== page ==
Want to read more?
We value our content and our journalists, so to get full access to all your local news updated 7-days-a-week – PLUS an e-edition of the Campbeltown Courier – subscribe today for as little as 56 pence per week.
Prince Philip is partial to kippers and when he visited Campbeltown, in 1971, Rear Admiral Robin Mayo (retd) served him the smoked delicacy for breakfast at Bellgrove, High Askomil.
Former sea cadet, Ivor Watson, recalled the occasion, on November 2, 46 years ago, when The Duke of Edinburgh was greeted by the guard from the Campbeltown Sea Cadet Unit.
Mr Watson said that a naval gunnery instructor was sent down from Faslane ahead of the visit to polish up the guard’s drill routine.
David Mayo, also a former naval officer, told the Courier, the duke had been to sea on the nuclear submarine HMS Churchill before landing in Campbeltown.
David’s father Robin, born in Charminster, Dorset, passed away aged 98 on July 6 2007 as the oldest admiral.
He failed to get into Dartmouth Naval College, and spent his first 12 years at sea with the Royal Mail Steam Packet Company before joining the navy’s anti-submarine unit in 1938.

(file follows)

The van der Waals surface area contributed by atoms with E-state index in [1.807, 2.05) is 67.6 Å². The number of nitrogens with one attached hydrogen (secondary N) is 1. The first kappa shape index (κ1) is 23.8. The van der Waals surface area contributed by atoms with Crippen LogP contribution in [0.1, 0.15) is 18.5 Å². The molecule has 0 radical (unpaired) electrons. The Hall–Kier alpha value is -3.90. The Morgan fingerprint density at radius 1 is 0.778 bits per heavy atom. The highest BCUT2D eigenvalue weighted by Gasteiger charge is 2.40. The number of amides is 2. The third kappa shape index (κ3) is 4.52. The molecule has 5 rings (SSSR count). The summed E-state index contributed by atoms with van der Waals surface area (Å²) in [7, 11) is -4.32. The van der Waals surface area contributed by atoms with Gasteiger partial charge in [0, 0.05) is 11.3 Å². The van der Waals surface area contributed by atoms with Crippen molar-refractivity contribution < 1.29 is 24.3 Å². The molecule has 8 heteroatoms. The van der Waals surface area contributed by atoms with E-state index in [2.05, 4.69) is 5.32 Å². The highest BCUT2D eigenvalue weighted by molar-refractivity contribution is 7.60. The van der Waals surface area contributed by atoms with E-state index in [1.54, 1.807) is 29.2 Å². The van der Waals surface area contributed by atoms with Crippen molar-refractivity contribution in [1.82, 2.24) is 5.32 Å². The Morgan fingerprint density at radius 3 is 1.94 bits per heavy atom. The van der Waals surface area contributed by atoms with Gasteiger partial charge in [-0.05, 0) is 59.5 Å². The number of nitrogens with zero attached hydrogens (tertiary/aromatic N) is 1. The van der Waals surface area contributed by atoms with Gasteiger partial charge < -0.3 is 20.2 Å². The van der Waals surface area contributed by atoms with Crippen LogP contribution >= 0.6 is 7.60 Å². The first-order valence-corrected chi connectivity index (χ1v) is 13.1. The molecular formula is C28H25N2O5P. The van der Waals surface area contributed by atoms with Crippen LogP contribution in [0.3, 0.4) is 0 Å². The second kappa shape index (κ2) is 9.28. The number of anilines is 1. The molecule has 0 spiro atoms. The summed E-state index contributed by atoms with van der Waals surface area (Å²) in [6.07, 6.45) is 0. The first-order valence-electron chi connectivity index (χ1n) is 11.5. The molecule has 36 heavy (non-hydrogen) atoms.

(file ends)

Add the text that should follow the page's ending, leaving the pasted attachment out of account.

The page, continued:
In a packed naval career Mayo served round the world. Perhaps his most diplomatic engagement, was, in 1961 in Malta as captain of HMS St Angelo.
The dockyard, in the Grand Harbour at Valletta, was handed over to private ownership, which led to Mayo being stoned by protesters. His diplomacy saved the day.
In retirement, Mayo alternated his time between his house, with a large garden, in the Wiltshire market town, Marlborough and Campbeltown.
In Marlborough he won prizes for his flowers, vegetables and shrubs.
Watched by Rear Admiral Mayo in civvies who was the honorary president of the sea cadets unit, Prince Philip takes the salute at Campbeltown Sea Cadets. The cadets are from left: William Craig, Graham Anderson, Roy McLellan, Brian Dewar, Ivor Watson, Stuart Anderson and behind the unit commander Jones. 25_c22memorylane01_Prince_Philip